\expandafter\@firstoftwo
    \else
      \expandafter\@secondoftwo
    \fi
    {\edef\sortedlist{\sortedlist#1,}\sortlist#2,#3\relax}
    {%
      \ifnum#1=#2
        \expandafter\@firstoftwo
      \else
        \expandafter\@secondoftwo
      \fi
      {\sortlist#2,#3\relax}%
      {%
        \let\tmp\sortedlist
        \def\sortedlist{}%
        \expandafter\sortlist\tmp#2,#1,#3\relax
      }%
    }%
  }%
}
16

Iterating through lists is fairly common and allows for compact code when using an appropriate definition. I often find that dealing with head/tail elements in the list requires special care. Here's an example (using etoolbox, although it holds for most processors/parsers):

enter image description here

\documentclass{article}
\usepackage{etoolbox}% http://ctan.org/pkg/etoolbox
\newcommand{\printlist}[2][,]{%
  \renewcommand*{\do}[1]{#1##1}% How each item is processed
  \docsvlist{#2}}% Process CSV list
\begin{document}
$\printlist{1,2,3,4,5,6,7}$ \par
$\printlist[;]{a,b,c,d,e,f}$
\end{document}

Processing the list in this generic way - placing a delimiter/separator followed by the item - leaves the head with an unwanted delimiter. One way to get rid of this is to define a new delimiter that delays its use for one cycle:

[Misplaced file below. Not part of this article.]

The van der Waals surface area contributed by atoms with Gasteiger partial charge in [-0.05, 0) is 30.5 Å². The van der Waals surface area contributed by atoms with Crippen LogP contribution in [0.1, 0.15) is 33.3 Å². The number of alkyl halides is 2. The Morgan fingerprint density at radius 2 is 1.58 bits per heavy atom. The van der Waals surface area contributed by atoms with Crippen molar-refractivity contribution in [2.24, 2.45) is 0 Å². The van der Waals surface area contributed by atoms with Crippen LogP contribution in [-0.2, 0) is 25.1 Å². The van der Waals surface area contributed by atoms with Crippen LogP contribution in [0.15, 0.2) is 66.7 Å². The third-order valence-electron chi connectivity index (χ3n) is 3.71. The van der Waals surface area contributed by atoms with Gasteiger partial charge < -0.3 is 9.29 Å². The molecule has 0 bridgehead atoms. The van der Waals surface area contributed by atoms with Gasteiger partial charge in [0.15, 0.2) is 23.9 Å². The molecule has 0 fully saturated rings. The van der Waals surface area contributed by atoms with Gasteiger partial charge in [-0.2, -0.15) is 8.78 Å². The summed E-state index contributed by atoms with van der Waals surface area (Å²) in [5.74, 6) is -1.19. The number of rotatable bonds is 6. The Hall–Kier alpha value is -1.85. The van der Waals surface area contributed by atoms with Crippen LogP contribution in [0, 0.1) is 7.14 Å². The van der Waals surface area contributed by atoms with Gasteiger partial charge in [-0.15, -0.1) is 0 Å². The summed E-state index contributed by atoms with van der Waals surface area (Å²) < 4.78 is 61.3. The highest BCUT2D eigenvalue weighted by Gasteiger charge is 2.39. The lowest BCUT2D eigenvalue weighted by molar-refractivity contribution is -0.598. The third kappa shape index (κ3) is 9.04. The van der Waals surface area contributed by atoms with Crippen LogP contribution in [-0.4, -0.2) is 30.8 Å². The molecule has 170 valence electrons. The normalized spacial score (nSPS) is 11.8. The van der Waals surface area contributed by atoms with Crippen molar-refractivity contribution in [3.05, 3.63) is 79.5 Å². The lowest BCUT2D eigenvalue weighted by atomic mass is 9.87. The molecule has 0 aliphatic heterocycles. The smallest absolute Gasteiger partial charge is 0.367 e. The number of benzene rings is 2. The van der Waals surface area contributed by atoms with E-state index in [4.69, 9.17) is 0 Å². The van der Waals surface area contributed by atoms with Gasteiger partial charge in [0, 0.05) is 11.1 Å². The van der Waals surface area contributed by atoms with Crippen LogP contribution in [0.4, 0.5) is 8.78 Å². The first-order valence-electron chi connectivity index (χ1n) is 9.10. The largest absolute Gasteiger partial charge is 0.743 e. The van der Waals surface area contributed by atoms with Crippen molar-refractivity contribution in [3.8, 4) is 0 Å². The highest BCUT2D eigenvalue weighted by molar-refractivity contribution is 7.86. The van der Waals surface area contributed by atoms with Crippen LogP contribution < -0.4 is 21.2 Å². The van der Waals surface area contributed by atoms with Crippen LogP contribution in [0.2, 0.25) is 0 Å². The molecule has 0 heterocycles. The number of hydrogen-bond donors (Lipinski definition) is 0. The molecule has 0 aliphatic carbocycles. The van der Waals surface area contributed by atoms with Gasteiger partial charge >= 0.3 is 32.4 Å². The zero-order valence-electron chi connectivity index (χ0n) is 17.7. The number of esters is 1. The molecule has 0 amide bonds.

enter image description here

\documentclass{article}
\usepackage{etoolbox}% http://ctan.org/pkg/etoolbox
\newcommand{\printlist}[2][,]{%
  \def\itemdelim{\def\itemdelim{#1}}% Item delimiter delayed by one cycle
  \renewcommand*{\do}[1]{\itemdelim##1}% How each item is processed
  \docsvlist{#2}}% Process CSV list
\begin{document}
$\printlist{1,2,3,4,5,6,7}$ \par
$\printlist[;]{a,b,c,d,e,f}$
\end{document}

At the first cycle and call to \do, \itemdelim redefines itself so that it effectively sets nothing. At subsequent calls to \do, \itemdelim is fully-defined and just sets the delimiter.

Of course, this could be extended to whatever delay you want (not just a single cycle).

The alternative would be do condition on setting the delimiter based on the number of elements up to a certain point. Although intuitive, this is a little more cunning and uses TeX's macro expansion to its advantage.